I recently completed my dean’s report to the faculty highlighting the many special initiatives that were launched or reached major milestones this year, faculty honors and awards, and the success of our fundraising efforts. Reading over this impressive report, I realized it’s far too easy to focus on the negative and overlook the positives of the impressive array of research and engaged scholarship activities underway across the entire college. Whether the focus is on STEM-related activities (22 initiatives in this area alone!), early childhood readiness, teachers’ professional development, teacher inquiry, campuswide assessment and evaluation, English language learners, or improving access to higher education, we have a significant presence of faculty and students who are providing innovative solutions to a broad range of school and community concerns. We will be celebrating all of these accomplishments and many more in our second annual Faculty Research and Engaged Scholarship Showcase on Oct. 15, so mark your calendars for this important event.

A dismal economic picture has not dampened our fundraising success, either. To date, we have raised $18.7 million in our capital campaign, which is 94 percent of our $20 million goal. This year alone, we raised over $8.3 million to support research and scholarships in the College, projects tied to the Lastinger Center for Learning, UFTeach, and PKY. I was especially pleased to learn that because of a gift from a generous donor who believes in our College, we will be to recruit, in the future, our second endowed chair in the area of school improvement research.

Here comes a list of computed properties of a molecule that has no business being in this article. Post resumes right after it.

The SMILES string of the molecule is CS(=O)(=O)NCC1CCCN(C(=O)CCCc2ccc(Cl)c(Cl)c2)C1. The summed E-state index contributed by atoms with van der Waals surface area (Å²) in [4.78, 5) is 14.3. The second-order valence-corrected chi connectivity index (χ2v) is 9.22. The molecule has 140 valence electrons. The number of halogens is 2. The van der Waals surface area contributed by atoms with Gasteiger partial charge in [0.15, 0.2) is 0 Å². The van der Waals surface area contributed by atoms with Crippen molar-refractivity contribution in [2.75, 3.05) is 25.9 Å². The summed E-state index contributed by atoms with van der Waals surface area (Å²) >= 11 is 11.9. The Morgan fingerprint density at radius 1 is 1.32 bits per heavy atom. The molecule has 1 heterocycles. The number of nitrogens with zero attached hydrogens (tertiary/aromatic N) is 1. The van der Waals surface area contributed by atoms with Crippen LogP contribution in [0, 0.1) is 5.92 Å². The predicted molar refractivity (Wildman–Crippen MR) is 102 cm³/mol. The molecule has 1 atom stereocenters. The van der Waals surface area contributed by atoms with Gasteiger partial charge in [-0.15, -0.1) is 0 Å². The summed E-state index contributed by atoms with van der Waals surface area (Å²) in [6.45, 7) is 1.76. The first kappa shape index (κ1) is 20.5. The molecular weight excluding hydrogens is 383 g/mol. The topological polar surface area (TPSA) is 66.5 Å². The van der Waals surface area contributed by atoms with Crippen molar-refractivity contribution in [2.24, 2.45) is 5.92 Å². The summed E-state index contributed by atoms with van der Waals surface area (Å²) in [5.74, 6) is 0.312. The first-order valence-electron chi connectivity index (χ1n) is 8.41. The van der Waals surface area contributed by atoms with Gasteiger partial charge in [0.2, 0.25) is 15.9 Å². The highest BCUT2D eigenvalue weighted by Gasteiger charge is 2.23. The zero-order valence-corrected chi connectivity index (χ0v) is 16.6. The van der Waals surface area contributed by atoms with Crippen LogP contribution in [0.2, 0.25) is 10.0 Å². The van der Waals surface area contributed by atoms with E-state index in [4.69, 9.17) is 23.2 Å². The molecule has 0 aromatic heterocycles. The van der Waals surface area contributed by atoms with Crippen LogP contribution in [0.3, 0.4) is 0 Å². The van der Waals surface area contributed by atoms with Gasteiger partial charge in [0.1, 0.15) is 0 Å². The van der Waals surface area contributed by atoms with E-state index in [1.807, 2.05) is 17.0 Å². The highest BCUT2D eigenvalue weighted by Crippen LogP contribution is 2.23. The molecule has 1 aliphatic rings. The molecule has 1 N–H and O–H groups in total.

Further cause for optimism is President Obama’s national education priorities:

  • “Investing in early childhood initiatives” like Early Head Start and Head Start;
  • “Encouraging better standards and assessments” by using testing itineraries that better fit students and the world they live in;
  • “Recruiting, preparing, and rewarding outstanding teachers” with incentives for a new generation of teachers and for new levels of excellence among all teachers;